It is with pride that we reach this spectacular brand. Many bands have passed through here. But now we were close to our home country. But, it had to be a special band.This is the case of Alda and they mark our historic 900 Interview. They show us their fourth album titled A Distant Fire. Their Style combines cruel Black Metal with the atmospheres of nature. Not that there aren’t any bands that already do that. ,but the curious thing is that they are North Americans.The band consists of: Michael Korchonnoff as Vocalist, Drummer and also plays a Bodhrán, Stephanie Knittle as Bassist, Vocalist and Violinist and Timothy Brown and Jace Bruton as Guitarists. Michael answered our questions. their great emotions. Emotions at 900 degrees. Let’s go to their song before the chat.
TC 1:Talking about the composition work in A Distant Fire?
Michael Korchonnoff:After a year and half hiatus of rehearsing, we slowly started working on new music in the Summer of 2017. In the latter half of 2018, we started seriously writing music for our fourth album, completing the writing process at the end of 2019. We tracked most of the music in January and February of 2020, and shortly after that the Covid-19 pandemic landed in the US. This slowed down the mixing, mastering, and physical production of the album quite a bit, but now finally in the Fall of 2021 we are able to share this music with the world.
TC 2:What´s band mean with Cascadian Black Metal?
Michael Korchonoff:Cascadian Black Metal is a name some people invented to label a scene of Black Metal bands in the Pacific Northwest of the USA and Canada who typically have a focus on nature in their music. The word “Cascadian” refers to the Cascade Mountain Range, and the Cascadian region is understood to be the land that lies in between this mountain range and the Pacific coast.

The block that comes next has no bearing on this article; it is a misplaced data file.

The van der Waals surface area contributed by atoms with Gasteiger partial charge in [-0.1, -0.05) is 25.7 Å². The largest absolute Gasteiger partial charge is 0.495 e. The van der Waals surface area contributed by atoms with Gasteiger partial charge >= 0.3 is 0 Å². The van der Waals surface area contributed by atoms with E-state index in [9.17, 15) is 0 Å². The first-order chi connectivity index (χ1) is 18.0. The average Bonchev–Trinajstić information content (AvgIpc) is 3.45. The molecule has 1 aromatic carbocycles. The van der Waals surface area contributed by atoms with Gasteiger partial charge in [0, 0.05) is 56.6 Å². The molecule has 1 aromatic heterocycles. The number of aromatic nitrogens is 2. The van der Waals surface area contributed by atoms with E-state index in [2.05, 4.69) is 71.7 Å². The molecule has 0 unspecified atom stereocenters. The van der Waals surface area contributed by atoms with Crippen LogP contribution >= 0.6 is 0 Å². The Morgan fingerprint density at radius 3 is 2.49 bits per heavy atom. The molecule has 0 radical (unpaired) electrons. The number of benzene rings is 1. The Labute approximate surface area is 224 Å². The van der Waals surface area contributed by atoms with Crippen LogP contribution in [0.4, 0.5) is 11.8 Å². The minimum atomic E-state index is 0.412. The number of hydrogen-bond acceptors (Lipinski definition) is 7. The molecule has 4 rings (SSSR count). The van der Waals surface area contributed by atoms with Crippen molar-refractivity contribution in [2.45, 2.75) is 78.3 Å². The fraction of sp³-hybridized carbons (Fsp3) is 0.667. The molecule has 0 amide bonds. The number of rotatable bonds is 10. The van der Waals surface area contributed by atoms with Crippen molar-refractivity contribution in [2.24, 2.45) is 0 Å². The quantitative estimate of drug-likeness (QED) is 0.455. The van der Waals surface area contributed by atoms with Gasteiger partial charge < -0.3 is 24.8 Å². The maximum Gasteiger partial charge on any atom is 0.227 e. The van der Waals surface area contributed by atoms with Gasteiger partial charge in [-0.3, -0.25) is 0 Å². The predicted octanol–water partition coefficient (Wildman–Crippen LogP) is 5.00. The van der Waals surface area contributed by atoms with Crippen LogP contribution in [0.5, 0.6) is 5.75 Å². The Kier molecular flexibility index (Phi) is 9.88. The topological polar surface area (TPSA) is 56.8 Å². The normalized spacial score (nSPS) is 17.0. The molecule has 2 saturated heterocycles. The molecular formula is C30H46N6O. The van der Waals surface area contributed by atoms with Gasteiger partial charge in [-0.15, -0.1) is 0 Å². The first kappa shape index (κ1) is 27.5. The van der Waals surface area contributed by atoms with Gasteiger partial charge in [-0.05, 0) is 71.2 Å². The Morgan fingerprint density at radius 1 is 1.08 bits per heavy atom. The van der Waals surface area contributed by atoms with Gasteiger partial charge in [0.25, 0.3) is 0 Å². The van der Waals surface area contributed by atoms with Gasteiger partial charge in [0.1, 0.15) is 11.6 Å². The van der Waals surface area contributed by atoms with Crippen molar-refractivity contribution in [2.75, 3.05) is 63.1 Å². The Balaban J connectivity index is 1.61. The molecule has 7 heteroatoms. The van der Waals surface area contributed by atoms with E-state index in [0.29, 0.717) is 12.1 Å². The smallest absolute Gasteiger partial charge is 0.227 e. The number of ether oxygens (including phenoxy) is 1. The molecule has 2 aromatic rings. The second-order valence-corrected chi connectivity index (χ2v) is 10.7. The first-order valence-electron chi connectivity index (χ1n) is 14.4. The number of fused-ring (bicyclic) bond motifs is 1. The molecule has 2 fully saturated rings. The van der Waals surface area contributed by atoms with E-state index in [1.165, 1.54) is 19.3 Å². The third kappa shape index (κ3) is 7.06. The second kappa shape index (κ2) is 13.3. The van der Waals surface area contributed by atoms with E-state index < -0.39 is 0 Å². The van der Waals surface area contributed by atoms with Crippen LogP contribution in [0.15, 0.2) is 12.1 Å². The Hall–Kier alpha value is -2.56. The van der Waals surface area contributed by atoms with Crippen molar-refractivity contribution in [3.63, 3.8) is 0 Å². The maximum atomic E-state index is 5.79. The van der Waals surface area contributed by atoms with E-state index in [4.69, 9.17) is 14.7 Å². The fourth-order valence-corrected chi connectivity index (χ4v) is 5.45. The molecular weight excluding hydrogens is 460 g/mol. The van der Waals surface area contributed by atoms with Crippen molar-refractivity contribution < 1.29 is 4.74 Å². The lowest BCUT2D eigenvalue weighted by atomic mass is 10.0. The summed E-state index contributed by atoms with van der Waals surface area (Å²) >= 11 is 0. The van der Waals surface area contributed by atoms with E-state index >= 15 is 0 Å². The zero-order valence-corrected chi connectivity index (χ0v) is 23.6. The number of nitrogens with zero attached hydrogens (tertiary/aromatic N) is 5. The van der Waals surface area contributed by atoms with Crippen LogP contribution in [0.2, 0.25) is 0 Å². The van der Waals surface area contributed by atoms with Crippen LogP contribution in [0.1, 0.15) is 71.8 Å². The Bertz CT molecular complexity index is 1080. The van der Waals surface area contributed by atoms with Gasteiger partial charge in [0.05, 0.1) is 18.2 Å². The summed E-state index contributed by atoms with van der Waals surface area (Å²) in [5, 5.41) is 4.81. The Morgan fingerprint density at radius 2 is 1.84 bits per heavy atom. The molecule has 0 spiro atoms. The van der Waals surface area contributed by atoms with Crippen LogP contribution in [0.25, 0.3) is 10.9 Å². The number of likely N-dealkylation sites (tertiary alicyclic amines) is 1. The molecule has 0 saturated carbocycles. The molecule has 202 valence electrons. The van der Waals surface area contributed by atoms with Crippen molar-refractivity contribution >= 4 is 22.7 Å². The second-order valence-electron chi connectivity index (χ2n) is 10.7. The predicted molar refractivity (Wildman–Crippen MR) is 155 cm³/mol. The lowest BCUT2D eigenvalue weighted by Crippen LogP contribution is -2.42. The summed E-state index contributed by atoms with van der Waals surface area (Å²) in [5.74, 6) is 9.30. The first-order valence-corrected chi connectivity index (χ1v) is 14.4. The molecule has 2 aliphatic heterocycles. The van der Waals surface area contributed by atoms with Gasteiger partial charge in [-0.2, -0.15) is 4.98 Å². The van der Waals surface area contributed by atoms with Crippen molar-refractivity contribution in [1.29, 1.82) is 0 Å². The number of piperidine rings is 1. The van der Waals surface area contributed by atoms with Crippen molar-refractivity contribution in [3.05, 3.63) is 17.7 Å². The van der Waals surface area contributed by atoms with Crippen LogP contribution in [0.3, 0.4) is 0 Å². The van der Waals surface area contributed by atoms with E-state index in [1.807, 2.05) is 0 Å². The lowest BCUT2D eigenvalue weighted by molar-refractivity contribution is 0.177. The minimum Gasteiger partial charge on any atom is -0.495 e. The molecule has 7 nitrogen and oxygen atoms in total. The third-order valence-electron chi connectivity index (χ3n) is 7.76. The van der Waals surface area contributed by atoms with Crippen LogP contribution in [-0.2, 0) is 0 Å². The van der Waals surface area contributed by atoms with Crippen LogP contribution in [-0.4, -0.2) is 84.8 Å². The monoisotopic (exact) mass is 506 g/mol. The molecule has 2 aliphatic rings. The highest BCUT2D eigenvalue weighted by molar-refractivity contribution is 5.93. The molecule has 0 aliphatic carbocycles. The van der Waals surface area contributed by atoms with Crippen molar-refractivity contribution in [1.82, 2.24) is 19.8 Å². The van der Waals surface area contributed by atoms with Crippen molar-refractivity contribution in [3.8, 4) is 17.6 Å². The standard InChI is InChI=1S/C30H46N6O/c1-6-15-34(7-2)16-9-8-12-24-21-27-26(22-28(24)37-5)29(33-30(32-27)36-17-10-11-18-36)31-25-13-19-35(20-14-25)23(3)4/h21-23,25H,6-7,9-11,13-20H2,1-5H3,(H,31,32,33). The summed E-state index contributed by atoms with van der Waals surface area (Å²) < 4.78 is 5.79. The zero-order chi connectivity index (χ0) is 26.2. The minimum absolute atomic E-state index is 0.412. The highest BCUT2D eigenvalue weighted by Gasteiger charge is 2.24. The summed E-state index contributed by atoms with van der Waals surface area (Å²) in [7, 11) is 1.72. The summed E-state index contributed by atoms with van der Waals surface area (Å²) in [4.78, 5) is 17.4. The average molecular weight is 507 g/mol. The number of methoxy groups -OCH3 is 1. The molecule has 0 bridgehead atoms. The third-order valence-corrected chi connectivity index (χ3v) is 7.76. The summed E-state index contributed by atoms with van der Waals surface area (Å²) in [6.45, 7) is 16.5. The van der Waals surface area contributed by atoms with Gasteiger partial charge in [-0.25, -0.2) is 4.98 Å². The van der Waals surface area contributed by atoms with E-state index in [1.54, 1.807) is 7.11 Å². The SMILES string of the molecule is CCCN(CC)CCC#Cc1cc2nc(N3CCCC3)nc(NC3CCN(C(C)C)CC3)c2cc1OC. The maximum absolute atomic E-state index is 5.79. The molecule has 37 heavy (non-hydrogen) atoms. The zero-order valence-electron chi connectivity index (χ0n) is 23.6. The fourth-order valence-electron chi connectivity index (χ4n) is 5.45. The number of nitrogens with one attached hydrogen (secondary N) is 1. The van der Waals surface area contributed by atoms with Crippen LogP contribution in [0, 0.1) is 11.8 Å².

TC 3:Your Sound has a certain pagan texture. Are the members also or is it unique to the project they are part of?
Michael Korchonoff:The members of Alda are not religiously Pagan, but we do have beliefs about nature and the universe that could be described as Panthiest. Pagan mythology and symbolism is something that has some personal meaning to us though, and we use some of this symbolism in our band art.
TC 4:How come emerged the invites to Marit Schmidt and Jake Superchi?
Michael Korchonoff:Marit Schmidt is an old friend of ours who plays in a band called Vradiazei that we love a lot. We have also known Jake Superchi for many years as well, and we used to see his old band Ceremonial Castings play live back when we were teenagers. Alda has also performed shows with his band Uada several times. Jake offered to record us when we were writing the album, and we were happy to receive his help.
TC 5:What´s the idea behind artwork´s album?
Michael Korchonoff:The landscape in the painting represents the North Cascades, the region where we live. The skeleton on the slope represents the futility of human striving and endeavors, and the smoke in the distance represents the great ecological disaster that is coming in our future.
TC 6:How band arrive to Eisenwald Records?
Michael Korchonoff:When, we recorded our 3rd album Passage, our label at the time was Bindrune Recordings, who had entered into a partnership with Eisenwald records for distribution in Europe. Bindrune and Eisenwald later ended this partnership, but we stayed in contact with Eisenwald and they re-released all of our previous albums. We have stayed working with them since this time.
TC 7:What´s band mean with Atavistic reclamation of the world?
Michael Korchonoff:We do not know what that means. That is something someone wrote on our Encyclopaedia Metallum page, which we did not create.
TC 8:It is apparent that you drank from the fountain of the Lord of the Rings creator, but besides him another writer deserves the band’s honorable attention?
Michael Korchonoff:There are many writers and books who we respect. Here are three titles of books that inspired us in our early days: One Man’s Wilderness by Sam Keith adapted from the journals of Richard Proenneke, Heartsblood by David Petersen, and Black Elk Speaks by Black Elk.
TC 9:How is Alda different from your previous bands?
Michael Korchonoff:Anything that came before Alda was messy high-school music, and we were still young when we began Alda, between the ages of 18 and 21. So Alda feels like our first real band to us.